The 2019 ECOSOC Partnership Forum took place under the theme ‘Partnerships driving inclusive implementation of the SDGs,’ with a focus on SDGs under review at the July 2019 HLPF session.
The UN’s Joint Inspection Unit recommended a set of revised UN guidelines for partnering, including “significant streamlining,” a new system-wide database on partners, and a set of common standards.
11 April 2019: Examples of how multi-stakeholder partnerships support the achievement of the 2030 Agenda were in focus at the 2019 Partnership Forum convened by the UN Economic and Social Council (ECOSOC). Participants from government, the UN system, the private sector and civil society discussed partnerships for advancing the SDGs to be reviewed during the July 2019 session of the UN High-level Political Forum on Sustainable Development (HLPF): Goals 4 (quality education), 8 (decent work and economic growth), 10 (reduced inequalities), 13 (climate action), and 16 (peace, justice and strong institutions).
The Forum convened on 11 April 2019, at UN Headquarters in New York, US, under the theme ‘Partnerships driving inclusive implementation of the SDGs.’ It was co-organized by the UN Department of Economic and Social Affairs (DESA), the UNs Office for Partnerships (UNOP) and the UN Global Compact. The Forum’s key policy messages will inform the HLPF meeting in July.
Opening the Forum, ECOSOC President Inga Rhonda King observed that the global momentum that led to the adoption of the 2030 Agenda “is increasingly under pressure.” She stressed that partnerships that engage with the UN must be transparent and accountable, as well as coherent with UN’s values and standards.
UN Deputy Secretary-General Amina Mohammed said SDG 17 (partnerships for the Goals) is the “connective tissue” that will ensure a holistic approach to sustainable development. She emphasized that to achieve the scale and impact needed to achieve the SDGs, governments and the UN system need to prioritize investments in platforms and coalitions that harness “a much larger ecosystem of partners,” including small and medium enterprises (SMEs) and local actors. She explained that the interlinkages embedded in the SDG framework cannot be fully addressed if the international community remains “in the narrow, siloed approaches of sectoral interventions and partnerships.” She added that young people, particularly young women and entrepreneurs, need to be placed “at the forefront of SDG progress.” She further stressed the need to fill gaps in partnership skill sets, tackle financing shortfalls and address data deficiencies.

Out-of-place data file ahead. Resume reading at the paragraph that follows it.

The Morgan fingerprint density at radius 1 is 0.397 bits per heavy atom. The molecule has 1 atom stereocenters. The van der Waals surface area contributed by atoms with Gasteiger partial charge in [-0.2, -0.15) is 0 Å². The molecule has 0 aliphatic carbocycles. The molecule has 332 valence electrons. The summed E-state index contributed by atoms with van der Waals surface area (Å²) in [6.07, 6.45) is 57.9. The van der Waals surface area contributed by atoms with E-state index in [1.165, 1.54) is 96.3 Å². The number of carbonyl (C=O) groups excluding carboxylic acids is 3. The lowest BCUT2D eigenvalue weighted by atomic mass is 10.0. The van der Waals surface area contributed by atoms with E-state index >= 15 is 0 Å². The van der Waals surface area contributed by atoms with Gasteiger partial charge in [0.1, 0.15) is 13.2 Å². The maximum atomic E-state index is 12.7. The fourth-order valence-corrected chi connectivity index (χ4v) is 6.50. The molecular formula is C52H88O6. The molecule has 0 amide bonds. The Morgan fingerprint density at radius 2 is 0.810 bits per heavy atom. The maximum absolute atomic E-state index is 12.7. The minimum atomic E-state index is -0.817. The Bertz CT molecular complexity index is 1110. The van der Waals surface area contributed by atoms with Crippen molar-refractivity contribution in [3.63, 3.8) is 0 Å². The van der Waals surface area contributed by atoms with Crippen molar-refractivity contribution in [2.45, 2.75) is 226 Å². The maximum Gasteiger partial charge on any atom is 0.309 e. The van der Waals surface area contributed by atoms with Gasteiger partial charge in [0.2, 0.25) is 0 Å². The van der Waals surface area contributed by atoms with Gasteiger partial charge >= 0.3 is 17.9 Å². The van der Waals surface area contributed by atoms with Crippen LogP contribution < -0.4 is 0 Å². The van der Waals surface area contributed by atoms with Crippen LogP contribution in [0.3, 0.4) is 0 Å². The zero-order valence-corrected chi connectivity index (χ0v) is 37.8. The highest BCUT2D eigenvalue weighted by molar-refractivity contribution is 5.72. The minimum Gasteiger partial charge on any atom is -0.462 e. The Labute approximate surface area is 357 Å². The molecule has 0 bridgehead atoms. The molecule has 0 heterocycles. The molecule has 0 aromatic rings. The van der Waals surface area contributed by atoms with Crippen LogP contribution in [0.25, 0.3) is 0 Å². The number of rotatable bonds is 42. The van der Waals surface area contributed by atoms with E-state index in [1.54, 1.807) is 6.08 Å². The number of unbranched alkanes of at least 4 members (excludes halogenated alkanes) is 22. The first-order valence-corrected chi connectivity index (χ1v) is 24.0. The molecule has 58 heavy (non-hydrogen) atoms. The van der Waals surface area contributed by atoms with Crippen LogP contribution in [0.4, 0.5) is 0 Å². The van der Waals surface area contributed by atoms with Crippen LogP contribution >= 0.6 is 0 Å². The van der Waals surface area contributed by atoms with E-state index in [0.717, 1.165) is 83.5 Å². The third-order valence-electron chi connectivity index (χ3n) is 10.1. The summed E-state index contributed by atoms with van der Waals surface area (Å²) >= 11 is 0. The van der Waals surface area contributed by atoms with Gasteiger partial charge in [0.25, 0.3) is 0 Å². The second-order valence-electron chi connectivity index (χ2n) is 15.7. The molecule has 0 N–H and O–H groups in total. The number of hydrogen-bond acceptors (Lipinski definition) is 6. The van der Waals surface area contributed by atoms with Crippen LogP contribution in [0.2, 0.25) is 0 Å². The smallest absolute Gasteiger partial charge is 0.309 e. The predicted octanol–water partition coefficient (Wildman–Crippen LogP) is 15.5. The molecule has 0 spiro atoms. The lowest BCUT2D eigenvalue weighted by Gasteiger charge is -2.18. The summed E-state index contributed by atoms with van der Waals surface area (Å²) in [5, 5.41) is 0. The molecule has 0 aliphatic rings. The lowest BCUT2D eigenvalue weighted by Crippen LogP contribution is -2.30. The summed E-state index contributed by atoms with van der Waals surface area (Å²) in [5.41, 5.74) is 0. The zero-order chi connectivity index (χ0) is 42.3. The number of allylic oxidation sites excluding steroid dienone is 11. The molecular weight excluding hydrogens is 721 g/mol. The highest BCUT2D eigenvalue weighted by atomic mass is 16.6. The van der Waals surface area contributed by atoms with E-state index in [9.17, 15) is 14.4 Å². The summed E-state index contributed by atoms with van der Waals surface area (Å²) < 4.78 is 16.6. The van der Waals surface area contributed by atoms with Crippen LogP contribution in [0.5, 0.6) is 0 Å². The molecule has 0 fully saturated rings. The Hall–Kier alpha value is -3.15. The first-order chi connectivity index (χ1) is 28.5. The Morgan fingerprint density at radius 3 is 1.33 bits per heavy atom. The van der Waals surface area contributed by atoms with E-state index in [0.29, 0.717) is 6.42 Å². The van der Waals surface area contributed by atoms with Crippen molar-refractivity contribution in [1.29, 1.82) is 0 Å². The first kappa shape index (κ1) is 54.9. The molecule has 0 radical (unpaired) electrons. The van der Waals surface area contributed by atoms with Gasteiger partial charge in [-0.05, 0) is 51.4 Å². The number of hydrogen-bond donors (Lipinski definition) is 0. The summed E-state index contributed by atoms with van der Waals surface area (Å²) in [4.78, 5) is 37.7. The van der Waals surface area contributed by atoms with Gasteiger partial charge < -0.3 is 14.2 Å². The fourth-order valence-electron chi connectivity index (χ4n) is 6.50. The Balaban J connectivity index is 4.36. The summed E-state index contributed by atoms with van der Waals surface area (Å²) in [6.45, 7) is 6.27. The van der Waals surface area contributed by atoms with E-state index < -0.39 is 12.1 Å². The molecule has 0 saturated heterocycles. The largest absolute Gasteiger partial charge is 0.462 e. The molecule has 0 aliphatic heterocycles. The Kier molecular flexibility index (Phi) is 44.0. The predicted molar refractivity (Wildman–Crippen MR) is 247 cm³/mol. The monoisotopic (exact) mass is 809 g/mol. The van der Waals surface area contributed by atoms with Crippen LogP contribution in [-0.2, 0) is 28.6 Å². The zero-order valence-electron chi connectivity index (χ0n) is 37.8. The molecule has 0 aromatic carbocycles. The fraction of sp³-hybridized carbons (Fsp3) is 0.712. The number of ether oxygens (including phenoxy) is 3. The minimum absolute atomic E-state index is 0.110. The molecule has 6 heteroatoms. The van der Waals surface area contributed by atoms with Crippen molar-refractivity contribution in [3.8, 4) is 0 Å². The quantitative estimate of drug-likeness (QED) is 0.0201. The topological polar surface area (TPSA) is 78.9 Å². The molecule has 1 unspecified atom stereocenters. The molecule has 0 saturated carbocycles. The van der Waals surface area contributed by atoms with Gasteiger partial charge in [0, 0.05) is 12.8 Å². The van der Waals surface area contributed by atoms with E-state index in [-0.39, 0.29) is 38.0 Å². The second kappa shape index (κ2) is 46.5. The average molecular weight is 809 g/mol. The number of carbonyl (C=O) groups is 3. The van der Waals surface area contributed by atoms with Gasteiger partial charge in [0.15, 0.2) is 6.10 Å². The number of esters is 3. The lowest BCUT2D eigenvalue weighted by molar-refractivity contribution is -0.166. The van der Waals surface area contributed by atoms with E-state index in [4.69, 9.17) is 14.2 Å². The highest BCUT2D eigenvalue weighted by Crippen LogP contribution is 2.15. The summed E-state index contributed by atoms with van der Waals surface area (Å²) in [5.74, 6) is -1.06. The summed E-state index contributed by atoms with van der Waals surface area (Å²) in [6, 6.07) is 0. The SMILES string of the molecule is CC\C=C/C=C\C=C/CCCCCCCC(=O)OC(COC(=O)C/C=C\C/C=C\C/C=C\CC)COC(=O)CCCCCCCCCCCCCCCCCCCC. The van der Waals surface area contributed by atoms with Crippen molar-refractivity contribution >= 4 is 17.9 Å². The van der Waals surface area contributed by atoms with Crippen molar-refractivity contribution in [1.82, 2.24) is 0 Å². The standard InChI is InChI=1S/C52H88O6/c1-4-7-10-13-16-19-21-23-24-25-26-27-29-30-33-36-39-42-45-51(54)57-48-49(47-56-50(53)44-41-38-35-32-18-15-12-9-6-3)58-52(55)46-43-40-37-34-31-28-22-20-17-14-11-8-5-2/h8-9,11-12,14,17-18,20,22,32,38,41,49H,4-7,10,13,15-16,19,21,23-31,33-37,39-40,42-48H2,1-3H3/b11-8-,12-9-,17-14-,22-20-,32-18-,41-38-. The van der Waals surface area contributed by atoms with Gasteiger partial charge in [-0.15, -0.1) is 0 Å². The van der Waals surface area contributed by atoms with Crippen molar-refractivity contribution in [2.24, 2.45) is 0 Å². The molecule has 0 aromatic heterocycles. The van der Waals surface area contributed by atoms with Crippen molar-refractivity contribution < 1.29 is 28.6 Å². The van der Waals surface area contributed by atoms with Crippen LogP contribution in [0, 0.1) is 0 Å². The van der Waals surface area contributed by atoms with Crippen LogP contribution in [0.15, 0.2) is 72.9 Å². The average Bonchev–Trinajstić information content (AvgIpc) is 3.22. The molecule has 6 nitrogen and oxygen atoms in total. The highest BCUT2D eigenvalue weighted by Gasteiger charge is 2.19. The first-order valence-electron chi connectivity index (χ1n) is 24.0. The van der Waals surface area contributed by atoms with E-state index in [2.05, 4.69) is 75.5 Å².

Liu Zhenmin, Under-Secretary-General for Economic and Social Affairs, highlighted the UN Department of Economic and Social Affairs’ (DESA) analysis of the voluntary national reviews (VNR). He said the study revealed common threads regarding multi-stakeholder partnerships and their potential for SDG implementation:
- More countries are recognizing the importance of building strategic and inclusive partnerships with different stakeholders, including the private sector, civil society and local governments;
- Many countries have recognized the importance of creating an enabling environment for partnerships at the national level;
- In an increasing number of countries, private sector initiatives to support the SDGs are growing in number; and
- Different forms of partnerships – public, public-private and multi-stakeholder – are emerging in sectors such as renewable energy, housing, infrastructure, agriculture and technology.
During a session on ‘Showcasing Good Practices’ on SDG 4, Rebecca Affolder, Global Partnership for Education, said GPE is centered around country leadership and aligning partners behind national strategies. She explained that the initiative works with governments to bring different actors into a single planning process, starting with a single sector plan. She added that 77 million more children attended primary school between 2002 and 2016 thanks to the Partnership.